Jan 12 2005
prev sibling next sibling parent Chris Sauls <Chris_member pathlink.com> writes:
In article <criq09$17hn$1 digitaldaemon.com>, novice2 says...
version(v_set)
{
bits.length = 12;
for( int i=0; i<12; i++)  bits[i] = 1;
}

version(v_append)
{
for( int i=0; i<12; i++)  bits ~= 1;
}

As an aside, if you are actually doing this in your project (wanting to set all elements to 1) you might prefer the following anyhow: # # bit[] bits; # # void main() { # bits.length = 12; # bits[] = 1; # } # -- Chris Sauls -- invironz
Jan 06 2005
prev sibling parent reply "Lionello Lunesu" <lionello.lunesu crystalinter.remove.com> writes:
Hi.

"novice2" <novice2_member pathlink.com> wrote in message 
news:criq09$17hn$1 digitaldaemon.com...
 "version = v_set" works properly.
 it print:

 bits:111111111111

 "version = v_append" not works.
 it print:

 bits:100000001000

It makes sense actually: for the dynamic arrays, D only tracks the size of the array in bytes, it doesn't keep an index of the last bit. Appending a bit apparently appends a byte, always. I guess appending to a bit array should be simply forbidden (like in gdc, if I'm correct). (But maybe it's useful to be able to append multiple of 8 bits at a time) L.
Jan 07 2005
parent reply "Simon Buchan" <not a.valid.address.com> writes:
On Fri, 7 Jan 2005 10:56:56 +0200, Lionello Lunesu
<lionello.lunesu crystalinter.remove.com> wrote:

 Hi.

 "novice2" <novice2_member pathlink.com> wrote in message
 news:criq09$17hn$1 digitaldaemon.com...
 "version = v_set" works properly.
 it print:

 bits:111111111111

 "version = v_append" not works.
 it print:

 bits:100000001000

It makes sense actually: for the dynamic arrays, D only tracks the size of the array in bytes, it doesn't keep an index of the last bit. Appending a bit apparently appends a byte, always. I guess appending to a bit array should be simply forbidden (like in gdc, if I'm correct). (But maybe it's useful to be able to append multiple of 8 bits at a time) L.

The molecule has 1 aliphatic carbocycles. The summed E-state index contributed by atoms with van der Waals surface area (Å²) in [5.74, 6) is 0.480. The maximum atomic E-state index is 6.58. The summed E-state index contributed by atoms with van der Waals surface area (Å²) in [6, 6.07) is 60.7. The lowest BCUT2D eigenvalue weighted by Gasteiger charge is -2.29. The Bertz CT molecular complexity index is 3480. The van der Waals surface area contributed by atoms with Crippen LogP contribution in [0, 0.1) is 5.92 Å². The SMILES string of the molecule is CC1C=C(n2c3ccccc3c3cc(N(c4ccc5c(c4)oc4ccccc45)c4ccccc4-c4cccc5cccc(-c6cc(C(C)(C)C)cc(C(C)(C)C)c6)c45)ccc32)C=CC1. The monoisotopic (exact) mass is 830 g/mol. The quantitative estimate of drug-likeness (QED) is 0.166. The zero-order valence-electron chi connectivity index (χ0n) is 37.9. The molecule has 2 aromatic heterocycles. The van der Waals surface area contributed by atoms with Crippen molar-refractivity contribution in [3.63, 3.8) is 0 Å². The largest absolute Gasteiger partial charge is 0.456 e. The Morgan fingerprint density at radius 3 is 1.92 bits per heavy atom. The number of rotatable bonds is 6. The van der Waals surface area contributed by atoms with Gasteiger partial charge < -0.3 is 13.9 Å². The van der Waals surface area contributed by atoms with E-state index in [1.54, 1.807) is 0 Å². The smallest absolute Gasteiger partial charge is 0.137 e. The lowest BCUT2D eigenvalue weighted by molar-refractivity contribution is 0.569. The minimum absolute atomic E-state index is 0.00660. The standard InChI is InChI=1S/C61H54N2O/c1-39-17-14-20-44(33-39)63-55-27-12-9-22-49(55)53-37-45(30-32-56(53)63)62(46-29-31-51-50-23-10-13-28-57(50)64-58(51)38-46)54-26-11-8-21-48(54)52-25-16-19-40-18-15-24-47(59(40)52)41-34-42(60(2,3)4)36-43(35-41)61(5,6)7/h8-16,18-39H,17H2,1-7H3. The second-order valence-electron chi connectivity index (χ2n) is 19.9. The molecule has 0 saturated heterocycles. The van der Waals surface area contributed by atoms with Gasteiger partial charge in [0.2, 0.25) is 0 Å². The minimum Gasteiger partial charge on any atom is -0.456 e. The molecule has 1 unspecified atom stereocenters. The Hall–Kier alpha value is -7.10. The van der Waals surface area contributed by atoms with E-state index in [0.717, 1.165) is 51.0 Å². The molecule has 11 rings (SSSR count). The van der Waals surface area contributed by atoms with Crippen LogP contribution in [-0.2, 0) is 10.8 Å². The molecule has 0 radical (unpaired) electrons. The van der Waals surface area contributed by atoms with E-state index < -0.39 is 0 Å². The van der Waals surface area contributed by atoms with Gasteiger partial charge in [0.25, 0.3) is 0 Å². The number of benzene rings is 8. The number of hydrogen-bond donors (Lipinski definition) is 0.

Since bit arrays seem to only be supported on byte boundries, if at all, why bother? I don't know about you, but how much better is
 bit[8*3] foo = \b10100011_10011011; // Or whatever the syntax is

 ubyte[3] bar = \xb39c; // I assume my bin->hex isn't off today?

since neither are that readable by humans. (yes, flags, but AFAIK those are just as easy to do with bit-masks, if more verbose in some cases) -- "Yes, the american troops have advanced further. This will only make it easier for us to defeat them" - Iraqi Information Minister Muhammed Saeed al-Sahaf
Jan 07 2005
parent novice2 <novice2_member pathlink.com> writes:
Since bit arrays seem to only be supported on byte boundries, if at all, why
bother?

I wanted avoid ugly and bad readable by humans "calc mask, shift, or" constructions. As i work with bits, so i wanted to work with bits, not bytes. And i found in D language datatype "bit" and bit[] - good! By it has restrictions - bad :(
 I don't know about you, but how much better is
 bit[8*3] foo = \b10100011_10011011; // Or whatever the syntax is

 ubyte[3] bar = \xb39c; // I assume my bin->hex isn't off today?


I know hex. But it is not good-looking. Algorithm needs calculate bits one by one and append it to bits string.
Jan 12 2005